- About Us
Pumpkins For Literacy fundraiser returns to the Smokey Point Plant Farm
LAKEWOOD — The Plant Farm at Smokey Point is again covered in pumpkins, as the Rotary Club of Marysville’s annual “Pumpkins for Literacy” program kicks off on Saturday, Oct. 12, and runs from 9 a.m. to 5 p.m., seven days a week, through Halloween on Thursday, Oct. 31.
Marysville Rotary Pumpkin Patch Czar David Edmonds noted that the weather last year did its best to discourage many community members from turning out for the annual event, which still netted roughly $20,000 for Marysville and Lakewood school literacy programs, so he hopes to double those earnings this year.
“About as high as we ever got was $50,000, a few years back,” said Edmonds, who’s served as the Marysville Rotary Pumpkin Patch Czar perhaps half a dozen times by now — even he’s lost count — and was there when this event started a couple of decades ago. “Joel Hylback, owner of the Plant Farm, pitched us on the idea of a pumpkin patch, which we recognized right from the first was a great opportunity for some greater partnerships.”
Edmonds can even recall when Marysville Rotarians were able to take a hand in helping to grow and pick the pumpkins at the patch, before it got so big that they partnered with Frazier Farms of Mount Vernon to provide the pumpkins eight years ago.
“I’d estimate we’ve generated close to $400,000 over the course of the past 20 years or so, but our first pumpkin patch only raised maybe $6,500,” Edmonds said. “Thanks to this season fostering the warm, moist conditions that pumpkins crave, Frazier Farms were able to promise us a bumper crop of pumpkins this year, that were grown out of love and dedication to literacy, as well as grown out of chicken manure,” he laughed.
On Saturday, Oct. 5, 20 Marysville Rotarians were preparing the Plant Farm’s pumpkin patch site, by spreading bark, putting up signs, organizing the concession stand and setting up awnings. Marysville Rotarians returned to the site on the afternoons of Thursday, Oct. 10, and Friday, Oct. 11, to place the pumpkins on the field that Frazier Farms had delivered on the morning of Oct. 10. Students from the Kiwanis Key Club at Marysville Getchell High School joined in unloading the pumpkins from their crates on Oct. 10-11.
“I shouldn’t be telling you this, because it’s like peeking at how Santa Claus delivers his toys,” Edmonds laughed, before thanking a number of groups for helping to make the pumpkin patch possible, from the Rotary and high school volunteers to the Sky Valley Stock and Antique Tractor Club, as well as additional volunteers from the Marysville and Arlington stakes of the Church of Jesus Christ of Latter-day Saints. “About 60 members of the Rotary Club of Marysville will be taking turns working in shifts to keep the pumpkin patch going, after the pumpkins have magically appeared on the field.”
Edmonds acknowledged that the “Pumpkins for Literacy” program’s methods of allocating its funds have undergone slight revisions in recent years, its focus on literacy programs has remained intact.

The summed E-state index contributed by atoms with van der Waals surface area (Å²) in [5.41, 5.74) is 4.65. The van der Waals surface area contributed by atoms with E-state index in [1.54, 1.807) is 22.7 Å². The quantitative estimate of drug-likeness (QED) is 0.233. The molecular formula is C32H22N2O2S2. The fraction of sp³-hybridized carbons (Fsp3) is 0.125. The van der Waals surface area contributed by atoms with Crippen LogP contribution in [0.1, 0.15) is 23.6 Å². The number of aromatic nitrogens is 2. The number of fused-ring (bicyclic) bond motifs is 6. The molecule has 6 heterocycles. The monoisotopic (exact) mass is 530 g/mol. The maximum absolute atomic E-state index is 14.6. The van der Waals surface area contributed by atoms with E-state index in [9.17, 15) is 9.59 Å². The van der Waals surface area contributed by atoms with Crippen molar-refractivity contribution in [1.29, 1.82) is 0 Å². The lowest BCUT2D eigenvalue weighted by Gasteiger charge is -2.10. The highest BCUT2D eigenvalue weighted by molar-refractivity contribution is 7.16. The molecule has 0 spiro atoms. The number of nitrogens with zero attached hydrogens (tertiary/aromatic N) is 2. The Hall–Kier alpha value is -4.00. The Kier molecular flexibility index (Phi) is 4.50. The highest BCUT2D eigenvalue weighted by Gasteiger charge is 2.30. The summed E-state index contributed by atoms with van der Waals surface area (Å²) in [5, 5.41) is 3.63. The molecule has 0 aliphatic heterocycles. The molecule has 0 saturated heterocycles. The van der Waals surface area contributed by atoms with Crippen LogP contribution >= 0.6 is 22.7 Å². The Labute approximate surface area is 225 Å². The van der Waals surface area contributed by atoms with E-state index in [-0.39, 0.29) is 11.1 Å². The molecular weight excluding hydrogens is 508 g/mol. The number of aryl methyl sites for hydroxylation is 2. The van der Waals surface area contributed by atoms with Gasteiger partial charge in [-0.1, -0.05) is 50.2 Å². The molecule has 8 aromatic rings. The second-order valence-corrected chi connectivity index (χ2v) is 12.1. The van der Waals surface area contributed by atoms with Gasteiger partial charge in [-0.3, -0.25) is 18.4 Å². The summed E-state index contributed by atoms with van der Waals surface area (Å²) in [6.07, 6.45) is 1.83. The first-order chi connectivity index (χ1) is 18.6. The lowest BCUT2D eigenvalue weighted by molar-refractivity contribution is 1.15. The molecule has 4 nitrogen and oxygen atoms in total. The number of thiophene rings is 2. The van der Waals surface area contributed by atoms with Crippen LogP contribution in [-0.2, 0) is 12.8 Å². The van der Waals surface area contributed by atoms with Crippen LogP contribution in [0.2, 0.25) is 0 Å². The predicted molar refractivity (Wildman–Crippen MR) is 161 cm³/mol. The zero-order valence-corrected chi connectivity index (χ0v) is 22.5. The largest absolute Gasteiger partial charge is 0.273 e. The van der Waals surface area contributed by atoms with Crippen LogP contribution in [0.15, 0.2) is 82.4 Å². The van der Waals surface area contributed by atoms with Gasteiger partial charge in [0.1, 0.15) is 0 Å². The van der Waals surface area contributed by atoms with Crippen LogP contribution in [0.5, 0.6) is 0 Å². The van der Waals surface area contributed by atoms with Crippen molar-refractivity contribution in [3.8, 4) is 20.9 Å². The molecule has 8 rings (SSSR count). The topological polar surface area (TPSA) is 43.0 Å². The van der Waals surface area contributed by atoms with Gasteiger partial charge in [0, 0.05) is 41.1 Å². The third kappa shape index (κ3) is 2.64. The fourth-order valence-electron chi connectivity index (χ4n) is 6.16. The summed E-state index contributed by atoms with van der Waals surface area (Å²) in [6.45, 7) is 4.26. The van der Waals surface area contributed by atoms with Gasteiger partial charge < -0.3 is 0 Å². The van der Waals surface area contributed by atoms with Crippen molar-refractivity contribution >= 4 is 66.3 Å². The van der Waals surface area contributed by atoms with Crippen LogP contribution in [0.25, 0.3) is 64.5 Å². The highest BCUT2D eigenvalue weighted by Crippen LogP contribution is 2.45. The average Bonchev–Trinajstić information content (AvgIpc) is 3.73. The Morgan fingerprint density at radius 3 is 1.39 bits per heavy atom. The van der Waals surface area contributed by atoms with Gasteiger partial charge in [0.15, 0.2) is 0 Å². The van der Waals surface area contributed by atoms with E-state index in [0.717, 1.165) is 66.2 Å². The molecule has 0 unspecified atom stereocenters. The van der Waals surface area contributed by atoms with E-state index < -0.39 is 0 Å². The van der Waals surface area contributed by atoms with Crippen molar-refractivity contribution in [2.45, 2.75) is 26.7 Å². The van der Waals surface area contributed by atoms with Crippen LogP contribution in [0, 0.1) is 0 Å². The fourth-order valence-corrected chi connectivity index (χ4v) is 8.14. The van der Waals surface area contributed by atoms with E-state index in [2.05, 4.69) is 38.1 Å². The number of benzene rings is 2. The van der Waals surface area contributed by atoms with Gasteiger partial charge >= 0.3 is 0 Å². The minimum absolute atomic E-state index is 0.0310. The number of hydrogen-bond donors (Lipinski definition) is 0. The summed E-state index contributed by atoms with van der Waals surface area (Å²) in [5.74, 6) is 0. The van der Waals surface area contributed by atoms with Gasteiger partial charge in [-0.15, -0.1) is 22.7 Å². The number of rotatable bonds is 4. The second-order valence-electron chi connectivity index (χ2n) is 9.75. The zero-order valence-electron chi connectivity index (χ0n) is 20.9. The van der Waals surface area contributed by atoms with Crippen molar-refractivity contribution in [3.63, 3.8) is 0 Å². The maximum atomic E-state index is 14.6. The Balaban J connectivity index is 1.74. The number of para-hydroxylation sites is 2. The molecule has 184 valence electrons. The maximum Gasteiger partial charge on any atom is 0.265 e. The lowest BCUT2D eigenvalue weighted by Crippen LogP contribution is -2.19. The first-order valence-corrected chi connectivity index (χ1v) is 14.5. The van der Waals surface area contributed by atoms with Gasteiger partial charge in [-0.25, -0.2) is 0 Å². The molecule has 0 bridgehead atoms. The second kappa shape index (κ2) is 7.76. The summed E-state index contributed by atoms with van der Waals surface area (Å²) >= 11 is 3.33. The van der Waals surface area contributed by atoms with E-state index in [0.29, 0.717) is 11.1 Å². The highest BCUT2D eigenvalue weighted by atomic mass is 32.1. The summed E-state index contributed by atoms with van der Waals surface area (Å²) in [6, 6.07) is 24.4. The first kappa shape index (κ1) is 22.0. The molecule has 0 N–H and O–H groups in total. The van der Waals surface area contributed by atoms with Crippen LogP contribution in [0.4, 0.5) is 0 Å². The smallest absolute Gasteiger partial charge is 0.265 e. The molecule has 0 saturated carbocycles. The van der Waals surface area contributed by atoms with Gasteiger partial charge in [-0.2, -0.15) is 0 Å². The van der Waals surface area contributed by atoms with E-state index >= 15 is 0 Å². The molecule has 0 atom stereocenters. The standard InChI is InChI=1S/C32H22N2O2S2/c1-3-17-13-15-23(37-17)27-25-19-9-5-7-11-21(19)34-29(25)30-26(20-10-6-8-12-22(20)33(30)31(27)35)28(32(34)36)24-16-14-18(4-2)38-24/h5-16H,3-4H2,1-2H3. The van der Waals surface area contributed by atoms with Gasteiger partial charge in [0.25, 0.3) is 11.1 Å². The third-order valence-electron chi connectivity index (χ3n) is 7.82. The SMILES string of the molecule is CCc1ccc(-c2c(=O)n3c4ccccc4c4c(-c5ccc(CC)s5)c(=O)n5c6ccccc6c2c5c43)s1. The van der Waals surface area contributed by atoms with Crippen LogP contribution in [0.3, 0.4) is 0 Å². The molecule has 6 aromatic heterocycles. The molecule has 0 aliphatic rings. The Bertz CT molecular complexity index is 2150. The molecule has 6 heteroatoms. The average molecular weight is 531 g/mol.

“We’re always looking for the most effective ways to impact literacy with the monies we raise,” said Edmonds, who noted that Rotary had previously dispensed dictionaries to third-grade students, but last year handed out thousands of Scholastic Press books to first-, second- and third-graders throughout Marysville and Lakewood. “Even if the people who come out to the patch don’t buy pumpkins, they can still support literacy and treat the whole family to some fun, whether on rides of the Rotary train and the hay wagon, playing with the animals in the petting zoo or enjoying themselves in the bouncy houses. But they can do all that and also take home some pumpkins.”
Marysville Rotarian and School Board President Chris Nation expressed his appreciation to Rotary for what its pumpkin patch furnishes for Marysville schools in need.
“It’s allowed our schools’ libraries to provide books that just wouldn’t be there otherwise, because of budget cuts,” Nation said. “I know kids are reading more books online, but there are still plenty of them who love reading hardbound books.”
Although the Rotary Club of Marysville is no longer buying students hardbound dictionaries, due to the availability of online dictionaries, Nation touted the value of those dictionaries to the students who received them in the past.
“For many of them, it was their first dictionary, and maybe even the first book that they owned,” Nation said. “As we handed those books out, we made sure they understood that these were items that belonged to them. Poverty can affect people’s lives in a lot of ways, but giving these kids books that were their own was one way of helping them. We still hear from parents who talk about the impact that those dictionaries had on the kids who received them half a dozen years ago.”
Fellow Marysville Rotarian and Lakewood High School Principal Dale Leach’s current students are too old to benefit directly anymore from book donations to younger grades, but he expects to see the benefits to the students he’ll be welcoming to the high school a few years from now.
“If they’re not already reading at grade level by high school, that affects the rest of their educational careers and their lives,” Leach said. “Getting books into kids’ hands when they’re still young provides them with a phenomenal opportunity, and increases their chances of success.”
To book your own group at the Plant Farm at Smokey Point for “Pumpkins for Literacy,” contact Toni Mathews at the Marysville branch of the Whidbey Island Bank, by phone at 360-657-3100 or via email at email@example.com. Individual attendees may simply swing by the Plant Farm at Smokey Point, located at 15022 Twin Lakes Ave. in Marysville.